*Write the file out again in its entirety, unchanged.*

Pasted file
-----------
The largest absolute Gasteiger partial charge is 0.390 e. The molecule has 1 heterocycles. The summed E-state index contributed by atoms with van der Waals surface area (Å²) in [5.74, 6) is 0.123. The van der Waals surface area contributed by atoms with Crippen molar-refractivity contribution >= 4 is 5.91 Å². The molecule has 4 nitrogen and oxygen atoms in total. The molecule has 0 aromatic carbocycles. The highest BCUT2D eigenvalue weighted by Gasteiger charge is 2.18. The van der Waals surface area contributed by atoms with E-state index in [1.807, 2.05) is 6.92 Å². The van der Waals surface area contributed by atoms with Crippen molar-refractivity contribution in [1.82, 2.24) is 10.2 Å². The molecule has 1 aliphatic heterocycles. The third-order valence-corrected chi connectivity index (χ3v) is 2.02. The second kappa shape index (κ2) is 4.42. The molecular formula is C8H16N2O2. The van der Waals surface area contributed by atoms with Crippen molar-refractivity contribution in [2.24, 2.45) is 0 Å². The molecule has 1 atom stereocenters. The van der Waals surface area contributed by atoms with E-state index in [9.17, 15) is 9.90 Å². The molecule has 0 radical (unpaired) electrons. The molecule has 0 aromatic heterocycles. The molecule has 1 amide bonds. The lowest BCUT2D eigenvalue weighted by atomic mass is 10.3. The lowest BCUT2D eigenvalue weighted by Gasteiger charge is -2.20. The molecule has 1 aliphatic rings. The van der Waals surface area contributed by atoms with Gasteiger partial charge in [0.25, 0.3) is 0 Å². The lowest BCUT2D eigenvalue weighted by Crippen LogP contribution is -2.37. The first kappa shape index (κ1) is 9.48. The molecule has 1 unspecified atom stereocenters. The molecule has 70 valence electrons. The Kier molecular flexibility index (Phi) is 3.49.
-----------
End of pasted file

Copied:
The largest absolute Gasteiger partial charge is 0.390 e. The molecule has 1 heterocycles. The summed E-state index contributed by atoms with van der Waals surface area (Å²) in [5.74, 6) is 0.123. The van der Waals surface area contributed by atoms with Crippen molar-refractivity contribution >= 4 is 5.91 Å². The molecule has 4 nitrogen and oxygen atoms in total. The molecule has 0 aromatic carbocycles. The highest BCUT2D eigenvalue weighted by Gasteiger charge is 2.18. The van der Waals surface area contributed by atoms with E-state index in [1.807, 2.05) is 6.92 Å². The van der Waals surface area contributed by atoms with Crippen molar-refractivity contribution in [1.82, 2.24) is 10.2 Å². The molecule has 1 aliphatic heterocycles. The third-order valence-corrected chi connectivity index (χ3v) is 2.02. The second kappa shape index (κ2) is 4.42. The molecular formula is C8H16N2O2. The van der Waals surface area contributed by atoms with Crippen molar-refractivity contribution in [2.24, 2.45) is 0 Å². The molecule has 1 atom stereocenters. The van der Waals surface area contributed by atoms with E-state index in [9.17, 15) is 9.90 Å². The molecule has 0 radical (unpaired) electrons. The molecule has 0 aromatic heterocycles. The molecule has 1 amide bonds. The lowest BCUT2D eigenvalue weighted by atomic mass is 10.3. The lowest BCUT2D eigenvalue weighted by Gasteiger charge is -2.20. The molecule has 1 aliphatic rings. The van der Waals surface area contributed by atoms with Gasteiger partial charge in [0.25, 0.3) is 0 Å². The lowest BCUT2D eigenvalue weighted by Crippen LogP contribution is -2.37. The first kappa shape index (κ1) is 9.48. The molecule has 1 unspecified atom stereocenters. The molecule has 70 valence electrons. The Kier molecular flexibility index (Phi) is 3.49.